The fact that Valverde is racing at all is controversial. He was suspended by the Italian antidoping tribunal earlier this month for alleged involvement in the Operación Puerto doping scandal. The UCI has yet to take action on extending the ban worldwide, but refused to comment for Cyclingnews on when it might make a decision on the matter.
Valverde, who has insisted that the Italian action is not legal, dedicated the victory to his family and "to the public of the Tour of Catalonia which applauded me every day and to all the persons who are at my side and support me in these difficult days. To know that the people like me helps me a lot and is a real motivation. I want also thank the people from Murcia who started a solidarity movement to support me."
Olympic champion Samuel Sanchez lent his support to his compatriot, telling EFE that Valverde never tested positive and that it is not right to skirt normal procedures as the Italians have done. He said Valverde has been the victim of "a great injustice".
Pozzato suffers bad luck
The eleventh stage of the Giro d'Italia was an unlucky one for Katusha's Filippo Pozzato. On a day where he should have been contending for the sprint finish, he struggled in alone more than five minutes behind stage winner Mark Cavendish.
Seen limping along with a huge hole in his shorts, it was not the crash which caused him to become detached but the additional ill fate of a puncture.
"Unfortunately lady luck had her blindfold on for me today," said Pozzato. "First, [Oscar] Gatto in a moment of inattention caused a crash which I was involved in, fortunately without consequences. After that on the descent toward Arenzano I punctured the rear wheel."
Pozzato, a winner of two Tour de France stages, is still looking for his first victory in his home tour.
Bos leading Olympia's Tour
Rabobank Continental rider Theo Bos extended his lead in the Olympia's Tour with a sprint victory on stage 2. Thanks to a victory in the team time trial, the Rabobank squad occupies the top four spots in the overall rankings, with Van Vliet - EBH-Elshof's Bram Schmitz in fifth, 19 seconds behind.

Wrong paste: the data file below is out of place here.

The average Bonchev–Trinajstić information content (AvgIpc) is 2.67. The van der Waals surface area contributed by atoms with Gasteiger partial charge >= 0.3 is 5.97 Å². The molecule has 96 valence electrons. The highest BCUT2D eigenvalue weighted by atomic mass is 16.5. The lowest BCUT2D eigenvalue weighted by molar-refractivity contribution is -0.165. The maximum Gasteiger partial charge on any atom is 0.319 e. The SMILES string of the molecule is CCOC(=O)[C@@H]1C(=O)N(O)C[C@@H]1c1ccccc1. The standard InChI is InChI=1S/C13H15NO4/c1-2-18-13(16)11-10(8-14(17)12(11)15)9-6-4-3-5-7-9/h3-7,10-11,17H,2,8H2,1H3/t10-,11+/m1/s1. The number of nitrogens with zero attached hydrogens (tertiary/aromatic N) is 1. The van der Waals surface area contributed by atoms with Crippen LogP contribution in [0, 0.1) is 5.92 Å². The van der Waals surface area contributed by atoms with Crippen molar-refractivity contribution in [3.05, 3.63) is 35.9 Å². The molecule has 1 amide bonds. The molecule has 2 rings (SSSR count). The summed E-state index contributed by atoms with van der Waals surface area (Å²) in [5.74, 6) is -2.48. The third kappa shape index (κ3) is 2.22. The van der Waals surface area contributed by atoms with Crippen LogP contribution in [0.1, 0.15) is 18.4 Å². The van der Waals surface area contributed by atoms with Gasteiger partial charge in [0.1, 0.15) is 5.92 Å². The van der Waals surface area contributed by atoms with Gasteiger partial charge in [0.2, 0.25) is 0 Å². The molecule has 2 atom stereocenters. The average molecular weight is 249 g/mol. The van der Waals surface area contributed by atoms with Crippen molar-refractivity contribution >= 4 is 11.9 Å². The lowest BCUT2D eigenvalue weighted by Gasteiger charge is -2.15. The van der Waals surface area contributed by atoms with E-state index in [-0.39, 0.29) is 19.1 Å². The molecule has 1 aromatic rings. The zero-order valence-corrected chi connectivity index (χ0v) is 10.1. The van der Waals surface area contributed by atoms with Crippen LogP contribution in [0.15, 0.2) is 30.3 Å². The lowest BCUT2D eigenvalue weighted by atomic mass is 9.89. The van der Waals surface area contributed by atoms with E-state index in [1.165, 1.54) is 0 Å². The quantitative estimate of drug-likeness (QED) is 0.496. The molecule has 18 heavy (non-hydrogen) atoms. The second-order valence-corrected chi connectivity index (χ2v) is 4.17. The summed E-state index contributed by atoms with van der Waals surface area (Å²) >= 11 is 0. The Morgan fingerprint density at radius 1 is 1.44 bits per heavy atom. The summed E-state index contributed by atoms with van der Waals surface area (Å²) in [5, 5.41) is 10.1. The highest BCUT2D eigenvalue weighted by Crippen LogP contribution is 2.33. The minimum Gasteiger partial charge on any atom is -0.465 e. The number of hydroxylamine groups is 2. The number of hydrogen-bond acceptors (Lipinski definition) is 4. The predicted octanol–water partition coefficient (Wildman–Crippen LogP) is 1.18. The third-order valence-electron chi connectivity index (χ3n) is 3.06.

Bos, a former track champion, has made a successful transition to road racing this season. The stage win in the Netherlands was his third individual win of the season after the Ronde van Noord Holland in April and the Omloop der Kempen earlier this month.
His season has not been without its problems, however. Bos was involved in a horrific crash in the final stage of the Presidential Tour of Turkey which brought down the race's leader Daryl Impey (Barloworld). Impey suffered a broken jaw and teeth and two fractured vertebrae. He placed the blame for the wreck squarely on Bos.
The South African's team called upon the UCI to punish Bos for unsafe riding. The governing body released a statement on May 1 which agreed that Bos' actions "undermined the image, reputation and interests of cycling and of the UCI", and referred the matter to the disciplinary commission.
Bos could face a one- to six-month suspension for the incident.
Horrillo continuing to improve
Spaniard Pedro Horrillo who suffered a dramatic crash in the Giro d'Italia last Saturday continues to improve. His Rabobank team said he was able to speak with his wife Lorena, but said it was still too early for him being transferred back to Spain because of his lung and breathing problems.
The Spaniard crashed and fell 60m in a ravine during Saturday's stage eight. He was placed in an induced coma for 24 hours, and is still heavily medicated.
The team said it was also far too early to speculate on whether Horrillo can continue his cycling career once he has recovered.
"We are being asked when Pedro will get back on the bike. But let's get him back to normal life first. Then we will see. Talk of resuming training or competition is out of place at this time."
"It is not impossible that Pedro will return to cycling, but right now that is absolutely not an issue," team doctor Geert Leinders said. (SW)
Americans vie for l'Aude lead
Olympic gold medallist Kristin Armstrong took the win on the Tour de l'Aude's stage five, but the story of the day was the rebound of her fellow American, Amber Neben (Equipe Nürnberger Versicherung). Neben lost the overall lead the day after she crashed in the finish on stage three after having taken the yellow jersey in the team time trial.